James Shaw, who is also the joint leader of the Greens party, was outside the Botanic Gardens in the capital Wellington at 7.30am on Thursday when he was assaulted by an unknown man.”

    We on PB are not immune to the irrational and hysterical anti-green aggressors.

  10. “It will certainly be better than giving tax cuts to people who don’t need them.”

    The economic problem is not just that they don’t need it, it’s that they don’t spend it.

    Tax cuts for the rich are a way to suck demand out of an economy. Producing economic stagnation and flat wages growth.

    Increasing inequality driven by the policies of conservative governments is harming the earning potential of the rich. Although it does increase the pool of potential servants.

  11. ratsak @ #1563 Thursday, March 14th, 2019 – 2:19 pm

    He’s not covering himself in glory this election.

    What’s that got to do with controlling the numbers of the right and his ambition?

    More than enough blame will be put on Gladys to convince the Liberals to knife her for Dom. She was so weak she couldn’t stop him arseholing a minister for a shorter commute. She won’t be able to stop him taking her job at a time of his choosing.

    Well, I say, bring it on then because he’s already attracting protests in his new seat and that’s before he’s even made one decision as a putative Premier. And we all know where those decisions will come from, the IPA/Opus Dei unholy duopoly.

    Maybe if you want Labor to win really, really big at the next election, should the Coalition scrape back in and Dom defenestrates Gladys. 😀

  12. Graham @ #1566 Thursday, March 14th, 2019 – 2:35 pm

    “It will certainly be better than giving tax cuts to people who don’t need them.”

    The economic problem is not just that they don’t need it, it’s that they don’t spend it.

    Tax cuts for the rich are a way to suck demand out of an economy. Producing economic stagnation and flat wages growth.

    Increasing inequality driven by the policies of conservative governments is harming the earning potential of the rich. Although it does increase the pool of potential servants.

    The dolt Bowen prefers tax cuts to those who don’t spend rather than a newstart increase to those who do spend. The methodology of a neo-lib.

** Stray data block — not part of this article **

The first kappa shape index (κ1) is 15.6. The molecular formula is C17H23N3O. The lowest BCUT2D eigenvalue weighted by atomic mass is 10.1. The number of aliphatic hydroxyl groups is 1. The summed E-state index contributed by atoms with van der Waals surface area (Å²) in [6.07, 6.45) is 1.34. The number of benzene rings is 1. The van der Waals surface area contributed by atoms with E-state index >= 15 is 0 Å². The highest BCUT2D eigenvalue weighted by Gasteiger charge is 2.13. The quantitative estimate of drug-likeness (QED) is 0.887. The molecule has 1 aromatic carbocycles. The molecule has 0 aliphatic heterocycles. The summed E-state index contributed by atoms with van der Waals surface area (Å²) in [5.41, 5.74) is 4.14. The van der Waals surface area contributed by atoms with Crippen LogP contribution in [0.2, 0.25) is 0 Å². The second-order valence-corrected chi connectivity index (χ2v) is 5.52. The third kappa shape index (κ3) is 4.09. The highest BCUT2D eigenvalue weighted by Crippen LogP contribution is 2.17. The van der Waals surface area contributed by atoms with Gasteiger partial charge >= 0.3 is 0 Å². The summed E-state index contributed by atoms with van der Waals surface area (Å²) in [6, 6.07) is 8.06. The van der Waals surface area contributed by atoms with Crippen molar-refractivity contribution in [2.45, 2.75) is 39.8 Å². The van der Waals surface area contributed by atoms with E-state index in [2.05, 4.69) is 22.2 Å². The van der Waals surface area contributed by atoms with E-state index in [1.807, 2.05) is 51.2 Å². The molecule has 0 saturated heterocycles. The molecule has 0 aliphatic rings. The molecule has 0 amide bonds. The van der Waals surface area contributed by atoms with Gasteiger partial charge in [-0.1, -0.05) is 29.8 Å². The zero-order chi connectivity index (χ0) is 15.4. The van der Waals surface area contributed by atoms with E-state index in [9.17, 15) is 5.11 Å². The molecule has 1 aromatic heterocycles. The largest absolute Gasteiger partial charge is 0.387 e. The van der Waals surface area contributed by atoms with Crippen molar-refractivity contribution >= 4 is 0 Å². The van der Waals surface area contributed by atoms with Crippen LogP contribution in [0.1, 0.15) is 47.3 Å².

13. Rex Douglas @ #1569 Thursday, March 14th, 2019 – 2:34 pm

    Quoll @ #1561 Thursday, March 14th, 2019 – 2:28 pm

    By words or with fists, some fossils apparently can’t handle the voices calling for something other than the destructive mediocre business as usual in regard to climate change and the developing climate and ecological disasters.

    Feels like there’s more than a few who have wanted to trade their harsh puerile words for fists and pummeling the Greens, instead of dealing with the corporate interests that fund their political campaigns, over recent times.

    New Zealand in shock after climate change minister attacked in park
    https://www.theguardian.com/world/2019/mar/14/new-zealand-in-shock-after-climate-change-minister-attacked-in-park

    “The New Zealand climate change minister has been attacked while walking to Parliament House, the first physical assault on a politician in the country in more than 10 years.

    James Shaw, who is also the joint leader of the Greens party, was outside the Botanic Gardens in the capital Wellington at 7.30am on Thursday when he was assaulted by an unknown man.”

    We on PB are not immune to the irrational and hysterical anti-green aggressors.

    And that is NOT a very nice allusion to draw, Rex Douglas. You are equating people on this blog who analyse Greens policies and hold their avatars here to account, with a violent thug!

    I thought you were a reformed poster here, Rex Douglas?

  14. Great to see the Libs embracing cross-cultural relationships…